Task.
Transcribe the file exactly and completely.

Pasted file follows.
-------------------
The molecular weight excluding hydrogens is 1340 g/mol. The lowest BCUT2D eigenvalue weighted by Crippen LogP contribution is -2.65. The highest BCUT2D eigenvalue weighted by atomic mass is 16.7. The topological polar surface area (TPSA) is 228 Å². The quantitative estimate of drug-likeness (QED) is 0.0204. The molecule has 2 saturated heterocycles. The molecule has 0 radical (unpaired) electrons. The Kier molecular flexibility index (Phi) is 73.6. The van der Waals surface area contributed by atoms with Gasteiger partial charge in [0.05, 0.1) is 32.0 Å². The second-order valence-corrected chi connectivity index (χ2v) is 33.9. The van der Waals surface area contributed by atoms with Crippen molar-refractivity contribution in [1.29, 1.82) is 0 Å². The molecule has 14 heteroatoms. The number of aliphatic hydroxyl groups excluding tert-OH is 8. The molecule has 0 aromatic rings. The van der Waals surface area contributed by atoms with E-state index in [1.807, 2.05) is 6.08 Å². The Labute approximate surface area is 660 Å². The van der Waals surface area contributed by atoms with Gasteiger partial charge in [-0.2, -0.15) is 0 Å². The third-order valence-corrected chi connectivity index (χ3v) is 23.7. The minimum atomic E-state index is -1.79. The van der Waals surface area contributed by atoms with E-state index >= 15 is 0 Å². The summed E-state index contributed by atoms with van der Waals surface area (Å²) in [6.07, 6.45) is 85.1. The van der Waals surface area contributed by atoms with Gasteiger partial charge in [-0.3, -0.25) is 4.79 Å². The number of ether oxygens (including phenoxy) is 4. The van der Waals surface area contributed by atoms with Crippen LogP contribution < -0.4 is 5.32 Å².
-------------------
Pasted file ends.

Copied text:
The molecular weight excluding hydrogens is 1340 g/mol. The lowest BCUT2D eigenvalue weighted by Crippen LogP contribution is -2.65. The highest BCUT2D eigenvalue weighted by atomic mass is 16.7. The topological polar surface area (TPSA) is 228 Å². The quantitative estimate of drug-likeness (QED) is 0.0204. The molecule has 2 saturated heterocycles. The molecule has 0 radical (unpaired) electrons. The Kier molecular flexibility index (Phi) is 73.6. The van der Waals surface area contributed by atoms with Gasteiger partial charge in [0.05, 0.1) is 32.0 Å². The second-order valence-corrected chi connectivity index (χ2v) is 33.9. The van der Waals surface area contributed by atoms with Crippen molar-refractivity contribution in [1.29, 1.82) is 0 Å². The molecule has 14 heteroatoms. The number of aliphatic hydroxyl groups excluding tert-OH is 8. The molecule has 0 aromatic rings. The van der Waals surface area contributed by atoms with E-state index in [1.807, 2.05) is 6.08 Å². The Labute approximate surface area is 660 Å². The van der Waals surface area contributed by atoms with Gasteiger partial charge in [-0.2, -0.15) is 0 Å². The third-order valence-corrected chi connectivity index (χ3v) is 23.7. The minimum atomic E-state index is -1.79. The van der Waals surface area contributed by atoms with E-state index >= 15 is 0 Å². The summed E-state index contributed by atoms with van der Waals surface area (Å²) in [6.07, 6.45) is 85.1. The van der Waals surface area contributed by atoms with Gasteiger partial charge in [-0.3, -0.25) is 4.79 Å². The number of ether oxygens (including phenoxy) is 4. The van der Waals surface area contributed by atoms with Crippen LogP contribution < -0.4 is 5.32 Å².